Like

    Comment by geochristian | May 4, 2009

  5. At the forefront of this is the various political party’s stances on moral issues like Abortion. Since the Republican party has given lip service to the anti-Abortion crowd over the last 20 years or so, as well as some other hot button issues, the Christian community has more or less attached itself to the Republican party.

    You might think this ridiculous, since there are many issues out there, and Democrats may line up with Christians on many of them. However, the abortion issue is forefront on the minds of many Christians, and I can’t tell you how many people I know in the church who are pretty much one-issue voters.

    Unfortunately, this leads to the demonizing of the Democrats in many Christian circles. You are exactly right in that the goal is to make all people, Dems and Reps, comfortable within the church. Christians can certainly criticize abortion rights without naming names. And certainly we could all be more honest about the varying opinions within the public and the parties.

    Like

    Comment by Richard | May 4, 2009

  6. Richard,

    Thanks for your comment.

    I agree that abortion is the critical issue that has driven many Christians to the Republican Party. It is the primary reason I vote so consistently Republican. The Republican leadership have often played lip-service to the issue, but now we are seeing what happens when a truly radical pro-abortion president is in power.

    There are, however, still a large number of pro-life Democrats in the rank and file. They ought to welcome and encouraged in our churches. Not encouraged to become Republicans, but to work at bringing the Democratic Party around, even if it takes 100 years.

    Like

    Comment by geochristian | May 4, 2009

  7. Agreed

    Like

    Comment by Richard | May 4, 2009

  8. I honestly don’t understand how any Christian could believe that they have the right to judge such a thing as abortion. We all sin. In the end there is only one judge. I understand personal stances, and personal beliefs. Of course, as a Christian, you feel obligated to be pro-life. What concernes me however is their inexplicable nature of condemning others who do not share their beliefs when it is not in their place to condemn.

    Religion and politics do not go hand in hand. Any Christian who votes Republican for the sake of Pro-life is ignorant. Freedom of choice is a God-given right. Choice to love, choice to kill, Pro-choice. Knowing this leads me to believe that God would be Pro-choice him/herself. As long as we remember that some choices have consequences, I don’t see the issue of voting Pro-choice.

    Like

    Comment by Joseph | May 26, 2010

  9. I see that this page hasn’t been touched in many months, but I felt I needed to speak up about this issue. I can understand how most Christians are Pro-life. What I find telling is that your description of Dem’s and Obama are that we are Pro-Abortion. Obama is not “for” Abortion. Quite the contrary I am sure that him and his wife when faced with that decision would choose against an abortion. I am pro-choice but that does not mean I am for abortion. I don’t however feel I have the place to take away someone elses choice to do so. It is a horrible thing and I don’t agree with it, but I do feel that there are times when the people who opt to have abortions should be allowed to do so. To disallow it forms many negatives in society. From underground abortion “clinics” that are unsafe to self-attempts that can cause more harm. I think there is an assumption that the person who has an abortion just walks into a clinic one day and say “I need an abortion” then goes to the beach afterwards. I would say that most cases, the person who makes this choice is riddled with guilt and regret from what she and/or he decided to do.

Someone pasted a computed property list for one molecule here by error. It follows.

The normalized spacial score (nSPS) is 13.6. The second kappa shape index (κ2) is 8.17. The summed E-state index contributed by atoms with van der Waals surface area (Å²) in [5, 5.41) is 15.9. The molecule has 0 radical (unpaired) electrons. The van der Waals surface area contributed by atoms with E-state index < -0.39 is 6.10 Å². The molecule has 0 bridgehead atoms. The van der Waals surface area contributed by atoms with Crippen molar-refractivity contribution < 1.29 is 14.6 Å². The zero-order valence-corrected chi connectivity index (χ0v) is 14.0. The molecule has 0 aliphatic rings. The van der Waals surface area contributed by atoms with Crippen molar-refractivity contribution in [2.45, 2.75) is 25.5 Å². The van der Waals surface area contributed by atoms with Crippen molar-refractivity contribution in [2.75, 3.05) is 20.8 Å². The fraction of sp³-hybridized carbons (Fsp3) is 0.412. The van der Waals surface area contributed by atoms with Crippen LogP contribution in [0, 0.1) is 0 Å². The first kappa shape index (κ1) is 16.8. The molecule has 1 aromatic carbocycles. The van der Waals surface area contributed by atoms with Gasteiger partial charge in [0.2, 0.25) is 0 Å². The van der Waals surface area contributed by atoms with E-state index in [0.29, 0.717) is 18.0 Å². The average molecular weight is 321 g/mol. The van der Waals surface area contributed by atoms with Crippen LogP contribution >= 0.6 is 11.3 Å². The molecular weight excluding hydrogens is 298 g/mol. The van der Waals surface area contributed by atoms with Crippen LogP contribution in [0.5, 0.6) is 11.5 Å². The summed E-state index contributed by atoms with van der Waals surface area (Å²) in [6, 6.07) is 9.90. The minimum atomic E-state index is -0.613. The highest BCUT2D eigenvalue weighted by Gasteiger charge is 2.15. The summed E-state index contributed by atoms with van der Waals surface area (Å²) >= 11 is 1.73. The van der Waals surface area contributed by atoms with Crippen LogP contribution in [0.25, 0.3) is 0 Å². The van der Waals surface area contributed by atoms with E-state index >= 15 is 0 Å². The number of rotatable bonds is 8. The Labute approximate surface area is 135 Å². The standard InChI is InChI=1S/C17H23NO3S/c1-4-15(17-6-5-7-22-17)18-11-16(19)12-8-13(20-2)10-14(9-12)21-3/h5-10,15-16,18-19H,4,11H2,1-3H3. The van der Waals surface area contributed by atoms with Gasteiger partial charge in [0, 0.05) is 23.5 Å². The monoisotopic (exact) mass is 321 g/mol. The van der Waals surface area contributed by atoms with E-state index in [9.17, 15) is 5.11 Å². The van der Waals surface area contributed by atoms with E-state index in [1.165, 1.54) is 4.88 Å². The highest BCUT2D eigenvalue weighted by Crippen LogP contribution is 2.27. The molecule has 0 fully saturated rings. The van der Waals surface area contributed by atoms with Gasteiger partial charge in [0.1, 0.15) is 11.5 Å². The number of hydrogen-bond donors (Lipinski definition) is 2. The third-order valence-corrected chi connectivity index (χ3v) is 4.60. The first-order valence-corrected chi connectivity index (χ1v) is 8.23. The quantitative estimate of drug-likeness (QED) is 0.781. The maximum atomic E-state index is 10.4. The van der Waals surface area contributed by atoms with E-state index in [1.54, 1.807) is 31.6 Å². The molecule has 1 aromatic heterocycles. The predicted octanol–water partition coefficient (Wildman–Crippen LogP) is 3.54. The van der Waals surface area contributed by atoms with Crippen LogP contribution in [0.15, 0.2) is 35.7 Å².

As for why Obama has a huge “Pro-Abortion” tacked on to his image is that Bush had passed laws against abortion, but it included some things that Obama felt needed to be done. The main concern was that the law that was passed denied funding to African Nations for Sex Ed and support to prevent Aids and other STD’s. His main reason for overturning these laws was to assist Africa with these issues. He instead came under fire for it as if he wanted to kill babies. Literally! I was in a church that was a good church and most of the people were Republicans. No worries. I was in good company. Then a visiting preacher got up and announced “exactly” what Obama had planned. (Which was very scewed) well, I thought “that was odd.. oh well” Went out to my car after church with my wife and on our windshield (and everyone else’s) was a flier labeled “Obama – murders babies” This sort of slander is not necessary and I don’t think Obama is as evil as most people make him out to be. I can add some more things to your list if you would like: from this site: http://theragblog.blogspot.com/2009/11/what-obama-has-done-right-list-of-90.html